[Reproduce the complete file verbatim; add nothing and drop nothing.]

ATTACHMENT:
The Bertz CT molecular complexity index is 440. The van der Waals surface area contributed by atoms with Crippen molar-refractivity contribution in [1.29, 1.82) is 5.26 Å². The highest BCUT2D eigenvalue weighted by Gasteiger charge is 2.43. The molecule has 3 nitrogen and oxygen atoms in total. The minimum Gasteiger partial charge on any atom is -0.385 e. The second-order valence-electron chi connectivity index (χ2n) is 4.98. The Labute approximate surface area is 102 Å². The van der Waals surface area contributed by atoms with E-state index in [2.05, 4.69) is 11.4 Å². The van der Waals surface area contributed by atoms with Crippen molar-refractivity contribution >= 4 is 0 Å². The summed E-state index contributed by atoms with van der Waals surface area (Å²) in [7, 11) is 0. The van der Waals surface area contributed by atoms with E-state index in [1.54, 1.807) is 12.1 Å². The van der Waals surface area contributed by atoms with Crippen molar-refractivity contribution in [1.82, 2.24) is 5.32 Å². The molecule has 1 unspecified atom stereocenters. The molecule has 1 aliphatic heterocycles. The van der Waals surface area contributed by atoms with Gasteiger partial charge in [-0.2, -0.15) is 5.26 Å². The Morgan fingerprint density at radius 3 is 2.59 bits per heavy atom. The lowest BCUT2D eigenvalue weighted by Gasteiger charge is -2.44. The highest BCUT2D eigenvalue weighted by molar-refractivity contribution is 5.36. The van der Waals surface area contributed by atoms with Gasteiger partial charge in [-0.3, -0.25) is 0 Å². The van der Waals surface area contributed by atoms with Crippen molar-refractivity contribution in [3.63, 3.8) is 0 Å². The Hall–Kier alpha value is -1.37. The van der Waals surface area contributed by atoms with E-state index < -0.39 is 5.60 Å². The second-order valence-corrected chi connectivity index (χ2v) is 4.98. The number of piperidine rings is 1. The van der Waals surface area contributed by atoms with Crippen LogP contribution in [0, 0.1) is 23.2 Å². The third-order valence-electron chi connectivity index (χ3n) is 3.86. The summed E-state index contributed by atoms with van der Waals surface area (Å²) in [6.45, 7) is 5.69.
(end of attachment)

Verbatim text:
The Bertz CT molecular complexity index is 440. The van der Waals surface area contributed by atoms with Crippen molar-refractivity contribution in [1.29, 1.82) is 5.26 Å². The highest BCUT2D eigenvalue weighted by Gasteiger charge is 2.43. The molecule has 3 nitrogen and oxygen atoms in total. The minimum Gasteiger partial charge on any atom is -0.385 e. The second-order valence-electron chi connectivity index (χ2n) is 4.98. The Labute approximate surface area is 102 Å². The van der Waals surface area contributed by atoms with E-state index in [2.05, 4.69) is 11.4 Å². The van der Waals surface area contributed by atoms with Crippen molar-refractivity contribution >= 4 is 0 Å². The summed E-state index contributed by atoms with van der Waals surface area (Å²) in [7, 11) is 0. The van der Waals surface area contributed by atoms with E-state index in [1.54, 1.807) is 12.1 Å². The van der Waals surface area contributed by atoms with Crippen molar-refractivity contribution in [1.82, 2.24) is 5.32 Å². The molecule has 1 unspecified atom stereocenters. The molecule has 1 aliphatic heterocycles. The van der Waals surface area contributed by atoms with Gasteiger partial charge in [-0.2, -0.15) is 5.26 Å². The Morgan fingerprint density at radius 3 is 2.59 bits per heavy atom. The lowest BCUT2D eigenvalue weighted by Gasteiger charge is -2.44. The highest BCUT2D eigenvalue weighted by molar-refractivity contribution is 5.36. The van der Waals surface area contributed by atoms with Gasteiger partial charge in [-0.3, -0.25) is 0 Å². The van der Waals surface area contributed by atoms with Crippen molar-refractivity contribution in [3.63, 3.8) is 0 Å². The Hall–Kier alpha value is -1.37. The van der Waals surface area contributed by atoms with E-state index < -0.39 is 5.60 Å². The second-order valence-corrected chi connectivity index (χ2v) is 4.98. The number of piperidine rings is 1. The van der Waals surface area contributed by atoms with Crippen LogP contribution in [0, 0.1) is 23.2 Å². The third-order valence-electron chi connectivity index (χ3n) is 3.86. The summed E-state index contributed by atoms with van der Waals surface area (Å²) in [6.45, 7) is 5.69.